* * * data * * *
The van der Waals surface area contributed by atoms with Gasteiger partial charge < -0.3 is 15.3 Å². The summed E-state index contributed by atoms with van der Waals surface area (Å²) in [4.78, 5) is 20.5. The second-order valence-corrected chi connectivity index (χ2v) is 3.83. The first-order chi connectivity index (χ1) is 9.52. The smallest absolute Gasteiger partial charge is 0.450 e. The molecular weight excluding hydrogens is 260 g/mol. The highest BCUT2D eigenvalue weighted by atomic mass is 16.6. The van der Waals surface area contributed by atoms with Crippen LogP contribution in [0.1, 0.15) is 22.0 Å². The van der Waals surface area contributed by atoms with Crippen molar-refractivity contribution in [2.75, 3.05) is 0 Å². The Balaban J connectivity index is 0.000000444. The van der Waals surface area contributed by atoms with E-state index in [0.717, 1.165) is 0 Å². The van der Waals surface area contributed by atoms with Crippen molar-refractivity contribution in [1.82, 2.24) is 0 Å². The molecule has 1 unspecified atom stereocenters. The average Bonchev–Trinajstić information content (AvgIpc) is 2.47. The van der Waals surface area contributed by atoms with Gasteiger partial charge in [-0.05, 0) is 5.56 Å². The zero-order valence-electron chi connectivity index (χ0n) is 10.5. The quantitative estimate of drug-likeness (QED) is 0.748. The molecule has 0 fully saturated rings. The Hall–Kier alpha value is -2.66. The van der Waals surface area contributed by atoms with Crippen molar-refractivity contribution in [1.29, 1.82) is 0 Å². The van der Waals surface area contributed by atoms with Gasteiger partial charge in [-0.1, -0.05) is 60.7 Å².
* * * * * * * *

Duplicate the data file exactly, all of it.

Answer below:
The van der Waals surface area contributed by atoms with Gasteiger partial charge < -0.3 is 15.3 Å². The summed E-state index contributed by atoms with van der Waals surface area (Å²) in [4.78, 5) is 20.5. The second-order valence-corrected chi connectivity index (χ2v) is 3.83. The first-order chi connectivity index (χ1) is 9.52. The smallest absolute Gasteiger partial charge is 0.450 e. The molecular weight excluding hydrogens is 260 g/mol. The highest BCUT2D eigenvalue weighted by atomic mass is 16.6. The van der Waals surface area contributed by atoms with Crippen LogP contribution in [0.1, 0.15) is 22.0 Å². The van der Waals surface area contributed by atoms with Crippen molar-refractivity contribution in [2.75, 3.05) is 0 Å². The Balaban J connectivity index is 0.000000444. The van der Waals surface area contributed by atoms with E-state index in [0.717, 1.165) is 0 Å². The van der Waals surface area contributed by atoms with Crippen molar-refractivity contribution in [1.82, 2.24) is 0 Å². The molecule has 1 unspecified atom stereocenters. The average Bonchev–Trinajstić information content (AvgIpc) is 2.47. The van der Waals surface area contributed by atoms with Gasteiger partial charge in [-0.05, 0) is 5.56 Å². The zero-order valence-electron chi connectivity index (χ0n) is 10.5. The quantitative estimate of drug-likeness (QED) is 0.748. The molecule has 0 fully saturated rings. The Hall–Kier alpha value is -2.66. The van der Waals surface area contributed by atoms with Crippen molar-refractivity contribution in [1.29, 1.82) is 0 Å². The van der Waals surface area contributed by atoms with Gasteiger partial charge in [-0.1, -0.05) is 60.7 Å².